Blanchard was only one of several speakers to insist that social media could no longer be the baby of the marketing department but had to be integrated throughout the organization. Employees must get involved with the company’s social media presence—a suggestion that unfortunately brought up several unanswered and tricky legal questions regarding employee policies and freedom of speech.
Blanchard and others also suggested that any company serious about social media needs a mission control center where staffers are watching Twitter for mentions of the company, engaging in conversations in real time over every social media channel they’re involved with, and watching news for relevant topics to comment on to connect with constituents.
All of this needs to be incorporated into a content process with a content strategy and a staff to write copy, edit it and post it, according to Michael Brito of Edelman Digital. Companies need to become media businesses, which means they need quality content, based on stories of customers and vendors, trends and news, and–only marginally–marketing information. Companies need an institutional process for generating and distributing that content.
Timing of social media was discussed at length. Dr. Scott Henderson, Principal Data Scientist of Gnip, said that for certain purposes, such as product development and brand management, engagement should go deep and be on a slower clock than, say responding to a trending event. Public relations and supply chain issues should be responded to quickly and concisely. Customer service should include deep engagement but should happen almost instantly. The window for responding to a trending story was often only a few hours.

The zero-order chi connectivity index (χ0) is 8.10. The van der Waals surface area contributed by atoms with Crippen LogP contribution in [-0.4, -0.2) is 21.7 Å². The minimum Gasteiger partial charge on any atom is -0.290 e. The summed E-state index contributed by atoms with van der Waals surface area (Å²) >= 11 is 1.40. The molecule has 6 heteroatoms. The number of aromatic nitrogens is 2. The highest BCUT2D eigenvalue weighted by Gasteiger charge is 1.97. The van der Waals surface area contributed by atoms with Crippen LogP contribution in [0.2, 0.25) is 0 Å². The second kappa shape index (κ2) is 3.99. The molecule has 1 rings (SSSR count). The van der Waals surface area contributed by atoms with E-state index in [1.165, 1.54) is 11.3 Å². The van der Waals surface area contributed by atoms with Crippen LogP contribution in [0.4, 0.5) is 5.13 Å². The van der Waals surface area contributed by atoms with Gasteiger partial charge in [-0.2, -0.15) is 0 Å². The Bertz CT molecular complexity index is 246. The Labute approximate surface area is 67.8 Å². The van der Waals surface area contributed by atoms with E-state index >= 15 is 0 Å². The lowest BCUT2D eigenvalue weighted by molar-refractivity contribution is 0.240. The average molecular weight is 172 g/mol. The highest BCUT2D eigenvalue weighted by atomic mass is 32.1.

Brian Solis, Principal of Altimeter Group, said studies show that responding to customers in five minutes rather than 24 hours results in seven times more sales. Customers, he said, don’t want to surf websites on their phones. They want “snackable” information in real time, such as reviews.
The real advantage social media has over static content such as websites, he said, is the opportunity to respond in the moment a customer is having an experience, resulting in shared experiences. Shared experiences are the future of branding because they are the only way to be flexible to the changing nature of humans, what he called the “human algorithm.”
John Hagel, Co-Chairman of Deloitte LLP Center for the Edge spoke of quite a different kind of human algorithm. His group is charged for looking beyond what companies are doing now to technologies and practices they might adopt in the future. Many of those technologies track human behavior and performance. One study, for example, looked at performance behaviors of people playing World of Warcraft and tracking their own weaknesses and opportunities for improved performance. Similar techniques, he said, might be employed in the workplace.